T Nation

Mental Perception vs Ability

Question, do you think that your perception of what is possible has any affect at all on what you can achieve?

no, I still try as hard as I can anyway

Contrary to popular belief, there is in fact a spoon.

God Help Us

This is getting insane.

[quote]rds63799 wrote:
no, I still try as hard as I can anyway[/quote]

Question, if someone told you daily that you were stupid growing up, do you think this would affect how you thought of your own mental ability?

[quote]super saiyan wrote:
God Help Us

This is getting insane.[/quote]

Dude, if you have to come into a thread I start just to start shit, YOU are the one trolling.

[quote]rds63799 wrote:
no, I still try as hard as I can anyway[/quote]

This.

[quote]Professor X wrote:

[quote]super saiyan wrote:
God Help Us

This is getting insane.[/quote]

Dude, if you have to come into a thread I start just to start shit, YOU are the one trolling.[/quote]

You are the one trolling when you argue the same thing in three different threads. Get a life, man. Get some hobbies. Get a girlfriend. Volunteer somewhere. Stop arguing on the internet with strangers so much. 50,000 posts!

[quote]Ripsaw3689 wrote:

[quote]rds63799 wrote:
no, I still try as hard as I can anyway[/quote]

This. [/quote]

So you think that how you see the world and what you believe in has no affect or consequence on your potential?

[quote]Waittz wrote:
Contrary to popular belief, there is in fact a spoon. [/quote]

‘There is no spoon’ implies that, despite all visual, physical, or mental evidence to the contrary, the thing in question does not exist.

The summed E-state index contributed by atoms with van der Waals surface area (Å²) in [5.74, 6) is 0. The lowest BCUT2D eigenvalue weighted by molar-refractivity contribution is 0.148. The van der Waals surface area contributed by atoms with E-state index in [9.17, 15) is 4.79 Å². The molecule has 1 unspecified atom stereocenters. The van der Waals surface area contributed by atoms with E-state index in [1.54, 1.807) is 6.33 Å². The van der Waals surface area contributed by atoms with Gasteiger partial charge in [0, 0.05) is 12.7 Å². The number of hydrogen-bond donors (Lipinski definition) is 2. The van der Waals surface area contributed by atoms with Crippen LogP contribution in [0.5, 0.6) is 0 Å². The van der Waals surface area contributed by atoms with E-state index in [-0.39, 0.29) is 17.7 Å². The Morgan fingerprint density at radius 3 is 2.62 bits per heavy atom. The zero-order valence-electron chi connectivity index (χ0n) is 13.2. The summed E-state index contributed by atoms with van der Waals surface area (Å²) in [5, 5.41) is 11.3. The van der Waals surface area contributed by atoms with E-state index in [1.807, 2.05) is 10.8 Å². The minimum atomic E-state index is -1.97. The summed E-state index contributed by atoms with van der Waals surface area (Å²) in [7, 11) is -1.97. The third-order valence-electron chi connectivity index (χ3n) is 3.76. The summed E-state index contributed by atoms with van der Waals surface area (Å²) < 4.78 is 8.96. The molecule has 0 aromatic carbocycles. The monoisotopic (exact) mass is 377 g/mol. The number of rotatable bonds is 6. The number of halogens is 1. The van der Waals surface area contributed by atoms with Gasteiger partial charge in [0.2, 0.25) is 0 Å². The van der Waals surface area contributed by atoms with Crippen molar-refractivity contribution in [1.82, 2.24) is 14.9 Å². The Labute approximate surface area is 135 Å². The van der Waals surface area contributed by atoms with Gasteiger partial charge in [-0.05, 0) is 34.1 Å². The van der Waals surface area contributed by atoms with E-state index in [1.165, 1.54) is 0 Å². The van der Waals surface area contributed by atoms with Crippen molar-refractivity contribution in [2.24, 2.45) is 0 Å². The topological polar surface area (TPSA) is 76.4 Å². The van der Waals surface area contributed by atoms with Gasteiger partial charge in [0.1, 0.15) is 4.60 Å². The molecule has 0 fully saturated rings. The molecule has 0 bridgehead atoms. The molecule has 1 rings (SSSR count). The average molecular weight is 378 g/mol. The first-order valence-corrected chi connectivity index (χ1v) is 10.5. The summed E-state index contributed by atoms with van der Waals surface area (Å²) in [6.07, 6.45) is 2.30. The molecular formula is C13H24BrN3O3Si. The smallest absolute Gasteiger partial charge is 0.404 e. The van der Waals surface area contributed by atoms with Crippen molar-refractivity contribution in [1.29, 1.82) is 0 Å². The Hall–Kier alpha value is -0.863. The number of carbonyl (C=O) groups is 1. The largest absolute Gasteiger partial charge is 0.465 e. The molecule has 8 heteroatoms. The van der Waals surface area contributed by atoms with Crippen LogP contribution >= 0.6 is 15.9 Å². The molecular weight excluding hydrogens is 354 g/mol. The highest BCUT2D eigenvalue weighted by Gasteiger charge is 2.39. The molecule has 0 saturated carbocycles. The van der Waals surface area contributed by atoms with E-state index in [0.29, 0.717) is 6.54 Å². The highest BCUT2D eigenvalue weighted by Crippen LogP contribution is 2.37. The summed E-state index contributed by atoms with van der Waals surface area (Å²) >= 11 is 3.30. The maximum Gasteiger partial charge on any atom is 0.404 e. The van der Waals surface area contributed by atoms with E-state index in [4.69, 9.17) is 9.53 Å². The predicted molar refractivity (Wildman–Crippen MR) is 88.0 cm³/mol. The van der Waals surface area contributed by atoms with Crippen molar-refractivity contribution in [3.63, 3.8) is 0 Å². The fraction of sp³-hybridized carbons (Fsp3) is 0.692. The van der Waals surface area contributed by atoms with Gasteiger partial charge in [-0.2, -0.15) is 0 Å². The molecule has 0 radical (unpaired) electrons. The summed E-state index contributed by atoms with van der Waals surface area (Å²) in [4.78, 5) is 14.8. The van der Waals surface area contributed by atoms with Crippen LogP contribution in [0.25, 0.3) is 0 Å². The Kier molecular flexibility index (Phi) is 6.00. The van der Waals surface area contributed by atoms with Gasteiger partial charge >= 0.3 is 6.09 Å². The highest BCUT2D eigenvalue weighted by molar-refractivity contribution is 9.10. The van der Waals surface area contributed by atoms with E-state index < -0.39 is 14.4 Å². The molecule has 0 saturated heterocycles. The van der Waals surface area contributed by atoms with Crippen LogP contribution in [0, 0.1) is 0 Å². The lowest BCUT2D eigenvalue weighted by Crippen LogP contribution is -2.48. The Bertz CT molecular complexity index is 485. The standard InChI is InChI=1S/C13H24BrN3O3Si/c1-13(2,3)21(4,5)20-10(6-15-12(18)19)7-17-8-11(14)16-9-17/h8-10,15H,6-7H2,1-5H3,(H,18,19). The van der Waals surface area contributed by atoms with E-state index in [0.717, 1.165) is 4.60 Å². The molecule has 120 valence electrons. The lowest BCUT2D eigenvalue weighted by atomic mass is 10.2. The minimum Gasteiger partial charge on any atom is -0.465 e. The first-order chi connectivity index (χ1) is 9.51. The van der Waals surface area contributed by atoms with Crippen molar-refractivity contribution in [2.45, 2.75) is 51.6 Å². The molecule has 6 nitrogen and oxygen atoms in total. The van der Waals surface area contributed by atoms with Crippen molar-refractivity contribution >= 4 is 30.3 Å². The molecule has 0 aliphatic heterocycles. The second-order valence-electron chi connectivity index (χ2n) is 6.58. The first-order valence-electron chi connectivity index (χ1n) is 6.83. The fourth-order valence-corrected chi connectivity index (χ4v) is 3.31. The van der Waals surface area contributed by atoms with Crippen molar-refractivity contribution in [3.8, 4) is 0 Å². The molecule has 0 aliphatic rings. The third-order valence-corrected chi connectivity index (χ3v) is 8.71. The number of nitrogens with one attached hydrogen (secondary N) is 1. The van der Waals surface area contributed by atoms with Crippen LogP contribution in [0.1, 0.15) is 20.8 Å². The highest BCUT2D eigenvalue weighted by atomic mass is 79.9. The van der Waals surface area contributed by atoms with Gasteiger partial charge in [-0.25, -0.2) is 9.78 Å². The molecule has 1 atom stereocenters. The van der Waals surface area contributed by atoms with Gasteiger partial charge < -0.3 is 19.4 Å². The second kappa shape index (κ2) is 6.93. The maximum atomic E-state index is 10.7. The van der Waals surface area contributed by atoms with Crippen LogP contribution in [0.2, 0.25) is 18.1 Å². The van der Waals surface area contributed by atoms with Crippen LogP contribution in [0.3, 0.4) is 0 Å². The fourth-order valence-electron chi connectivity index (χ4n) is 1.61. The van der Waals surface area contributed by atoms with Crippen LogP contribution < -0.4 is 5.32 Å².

Could this idea ever refer to past social limitations placed on people due to sex or race?

@Professor X- I don’t know that you even need to be told that your studpid: Look at this research by Robert Rosenthal, Professor of Psychology at the University of California, Riverside

In the late 1960s, Rosenthal had the teachers in one elementary school give their students a test that was supposed to predict which students were destined to dramatically grow their I.Q. score during the school year. After the tests were collected, Rosenthal picked at random a small group of students to be labeled ?academic spurters.

Rosenthal told the teachers that students identified as ?academic spurters? were certain to grow their I.Q. over the next year. Let?s be clear here, these students were chosen at random, so this claim was completely imaginary. At the end of the school year, Rosenthal retested every student?s I.Q. in the school and found that the students labeled as ?academic spurters? had their I.Q.s rise an average of 12 points, while the rest of the student body only saw an 8 point increase. Teachers were tricked into believing their students were destined for academic growth and grow they did.

[quote]sonnyp wrote:
@Professor X- I don’t know that you even need to be told that your studpid: Look at this research by Robert Rosenthal, Professor of Psychology at the University of California, Riverside